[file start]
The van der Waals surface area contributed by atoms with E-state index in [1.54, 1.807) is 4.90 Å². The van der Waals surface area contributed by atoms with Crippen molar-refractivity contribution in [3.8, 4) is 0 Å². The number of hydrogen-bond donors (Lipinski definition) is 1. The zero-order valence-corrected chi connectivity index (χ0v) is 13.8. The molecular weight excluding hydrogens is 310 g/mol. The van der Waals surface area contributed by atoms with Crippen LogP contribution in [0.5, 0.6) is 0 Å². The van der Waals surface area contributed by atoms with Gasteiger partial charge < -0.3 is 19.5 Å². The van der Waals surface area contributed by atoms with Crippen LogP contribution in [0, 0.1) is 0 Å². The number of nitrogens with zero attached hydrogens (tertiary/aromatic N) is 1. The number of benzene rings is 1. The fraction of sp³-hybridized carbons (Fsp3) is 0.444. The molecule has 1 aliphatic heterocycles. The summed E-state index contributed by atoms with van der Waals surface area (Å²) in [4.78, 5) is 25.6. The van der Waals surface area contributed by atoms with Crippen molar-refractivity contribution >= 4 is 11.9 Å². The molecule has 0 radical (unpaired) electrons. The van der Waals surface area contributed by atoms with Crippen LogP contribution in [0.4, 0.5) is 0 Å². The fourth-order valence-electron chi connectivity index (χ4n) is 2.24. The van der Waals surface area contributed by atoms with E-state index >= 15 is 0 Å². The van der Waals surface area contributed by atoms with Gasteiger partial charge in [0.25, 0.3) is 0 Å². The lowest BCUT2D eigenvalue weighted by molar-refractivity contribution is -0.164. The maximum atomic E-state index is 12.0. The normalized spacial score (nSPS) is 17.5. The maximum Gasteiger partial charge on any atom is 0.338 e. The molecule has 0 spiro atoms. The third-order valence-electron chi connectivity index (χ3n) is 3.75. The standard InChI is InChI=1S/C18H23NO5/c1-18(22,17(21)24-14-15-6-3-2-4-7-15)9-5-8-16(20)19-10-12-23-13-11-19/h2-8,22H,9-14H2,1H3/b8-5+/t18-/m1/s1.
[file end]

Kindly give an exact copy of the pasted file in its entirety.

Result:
The van der Waals surface area contributed by atoms with E-state index in [1.54, 1.807) is 4.90 Å². The van der Waals surface area contributed by atoms with Crippen molar-refractivity contribution in [3.8, 4) is 0 Å². The number of hydrogen-bond donors (Lipinski definition) is 1. The zero-order valence-corrected chi connectivity index (χ0v) is 13.8. The molecular weight excluding hydrogens is 310 g/mol. The van der Waals surface area contributed by atoms with Crippen LogP contribution in [0.5, 0.6) is 0 Å². The van der Waals surface area contributed by atoms with Gasteiger partial charge < -0.3 is 19.5 Å². The van der Waals surface area contributed by atoms with Crippen LogP contribution in [0, 0.1) is 0 Å². The number of nitrogens with zero attached hydrogens (tertiary/aromatic N) is 1. The number of benzene rings is 1. The fraction of sp³-hybridized carbons (Fsp3) is 0.444. The molecule has 1 aliphatic heterocycles. The summed E-state index contributed by atoms with van der Waals surface area (Å²) in [4.78, 5) is 25.6. The van der Waals surface area contributed by atoms with Crippen molar-refractivity contribution >= 4 is 11.9 Å². The molecule has 0 radical (unpaired) electrons. The van der Waals surface area contributed by atoms with Crippen LogP contribution in [0.4, 0.5) is 0 Å². The fourth-order valence-electron chi connectivity index (χ4n) is 2.24. The van der Waals surface area contributed by atoms with E-state index >= 15 is 0 Å². The van der Waals surface area contributed by atoms with Gasteiger partial charge in [0.25, 0.3) is 0 Å². The lowest BCUT2D eigenvalue weighted by molar-refractivity contribution is -0.164. The maximum atomic E-state index is 12.0. The normalized spacial score (nSPS) is 17.5. The maximum Gasteiger partial charge on any atom is 0.338 e. The molecule has 0 spiro atoms. The third-order valence-electron chi connectivity index (χ3n) is 3.75. The standard InChI is InChI=1S/C18H23NO5/c1-18(22,17(21)24-14-15-6-3-2-4-7-15)9-5-8-16(20)19-10-12-23-13-11-19/h2-8,22H,9-14H2,1H3/b8-5+/t18-/m1/s1.